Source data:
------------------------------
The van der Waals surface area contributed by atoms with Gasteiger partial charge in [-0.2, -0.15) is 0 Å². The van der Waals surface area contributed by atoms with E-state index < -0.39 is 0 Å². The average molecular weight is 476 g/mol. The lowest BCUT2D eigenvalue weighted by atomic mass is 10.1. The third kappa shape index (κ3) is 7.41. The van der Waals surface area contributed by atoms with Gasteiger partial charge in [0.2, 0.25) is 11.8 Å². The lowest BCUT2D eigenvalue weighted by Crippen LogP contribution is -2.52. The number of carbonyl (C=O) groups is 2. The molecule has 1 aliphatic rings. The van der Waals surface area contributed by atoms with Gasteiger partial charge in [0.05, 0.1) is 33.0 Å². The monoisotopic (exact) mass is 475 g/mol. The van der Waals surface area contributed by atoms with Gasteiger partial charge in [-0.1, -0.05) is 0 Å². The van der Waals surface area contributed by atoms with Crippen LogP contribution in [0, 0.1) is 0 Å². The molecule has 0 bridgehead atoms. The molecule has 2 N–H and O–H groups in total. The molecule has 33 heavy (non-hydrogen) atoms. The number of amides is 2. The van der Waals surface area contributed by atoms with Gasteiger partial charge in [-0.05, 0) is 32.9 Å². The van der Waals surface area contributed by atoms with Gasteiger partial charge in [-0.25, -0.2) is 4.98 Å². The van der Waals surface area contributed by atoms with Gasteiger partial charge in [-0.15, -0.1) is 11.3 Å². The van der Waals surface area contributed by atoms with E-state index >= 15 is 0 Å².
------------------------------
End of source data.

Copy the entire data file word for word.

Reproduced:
The van der Waals surface area contributed by atoms with Gasteiger partial charge in [-0.2, -0.15) is 0 Å². The van der Waals surface area contributed by atoms with E-state index < -0.39 is 0 Å². The average molecular weight is 476 g/mol. The lowest BCUT2D eigenvalue weighted by atomic mass is 10.1. The third kappa shape index (κ3) is 7.41. The van der Waals surface area contributed by atoms with Gasteiger partial charge in [0.2, 0.25) is 11.8 Å². The lowest BCUT2D eigenvalue weighted by Crippen LogP contribution is -2.52. The number of carbonyl (C=O) groups is 2. The molecule has 1 aliphatic rings. The van der Waals surface area contributed by atoms with Gasteiger partial charge in [0.05, 0.1) is 33.0 Å². The monoisotopic (exact) mass is 475 g/mol. The van der Waals surface area contributed by atoms with Gasteiger partial charge in [-0.1, -0.05) is 0 Å². The van der Waals surface area contributed by atoms with Crippen LogP contribution in [0, 0.1) is 0 Å². The molecule has 0 bridgehead atoms. The molecule has 2 N–H and O–H groups in total. The molecule has 33 heavy (non-hydrogen) atoms. The number of amides is 2. The van der Waals surface area contributed by atoms with Gasteiger partial charge in [-0.05, 0) is 32.9 Å². The van der Waals surface area contributed by atoms with Gasteiger partial charge in [-0.25, -0.2) is 4.98 Å². The van der Waals surface area contributed by atoms with Gasteiger partial charge in [-0.15, -0.1) is 11.3 Å². The van der Waals surface area contributed by atoms with E-state index >= 15 is 0 Å².